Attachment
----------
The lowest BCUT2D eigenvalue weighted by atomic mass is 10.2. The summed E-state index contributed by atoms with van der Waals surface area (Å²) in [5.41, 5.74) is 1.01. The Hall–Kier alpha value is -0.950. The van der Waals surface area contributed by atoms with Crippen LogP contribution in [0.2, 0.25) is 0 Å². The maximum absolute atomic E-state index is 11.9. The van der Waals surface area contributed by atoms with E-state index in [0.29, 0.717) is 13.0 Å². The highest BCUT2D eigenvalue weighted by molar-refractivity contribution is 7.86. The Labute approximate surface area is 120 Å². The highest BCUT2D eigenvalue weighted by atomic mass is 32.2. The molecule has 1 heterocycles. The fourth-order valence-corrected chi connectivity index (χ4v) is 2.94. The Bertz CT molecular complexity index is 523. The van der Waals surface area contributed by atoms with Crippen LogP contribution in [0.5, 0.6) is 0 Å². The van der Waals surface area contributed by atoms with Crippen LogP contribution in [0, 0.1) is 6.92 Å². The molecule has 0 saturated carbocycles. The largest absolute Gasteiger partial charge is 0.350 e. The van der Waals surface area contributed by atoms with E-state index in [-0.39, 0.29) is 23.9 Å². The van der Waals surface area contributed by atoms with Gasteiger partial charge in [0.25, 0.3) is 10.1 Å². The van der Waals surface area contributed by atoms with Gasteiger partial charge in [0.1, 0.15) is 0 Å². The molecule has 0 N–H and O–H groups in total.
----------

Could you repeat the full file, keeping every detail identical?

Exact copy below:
The lowest BCUT2D eigenvalue weighted by atomic mass is 10.2. The summed E-state index contributed by atoms with van der Waals surface area (Å²) in [5.41, 5.74) is 1.01. The Hall–Kier alpha value is -0.950. The van der Waals surface area contributed by atoms with Crippen LogP contribution in [0.2, 0.25) is 0 Å². The maximum absolute atomic E-state index is 11.9. The van der Waals surface area contributed by atoms with E-state index in [0.29, 0.717) is 13.0 Å². The highest BCUT2D eigenvalue weighted by molar-refractivity contribution is 7.86. The Labute approximate surface area is 120 Å². The highest BCUT2D eigenvalue weighted by atomic mass is 32.2. The molecule has 1 heterocycles. The fourth-order valence-corrected chi connectivity index (χ4v) is 2.94. The Bertz CT molecular complexity index is 523. The van der Waals surface area contributed by atoms with Crippen LogP contribution in [0.5, 0.6) is 0 Å². The van der Waals surface area contributed by atoms with Crippen LogP contribution in [0, 0.1) is 6.92 Å². The molecule has 0 saturated carbocycles. The largest absolute Gasteiger partial charge is 0.350 e. The van der Waals surface area contributed by atoms with E-state index in [-0.39, 0.29) is 23.9 Å². The van der Waals surface area contributed by atoms with Gasteiger partial charge in [0.25, 0.3) is 10.1 Å². The van der Waals surface area contributed by atoms with Gasteiger partial charge in [0.1, 0.15) is 0 Å². The molecule has 0 N–H and O–H groups in total.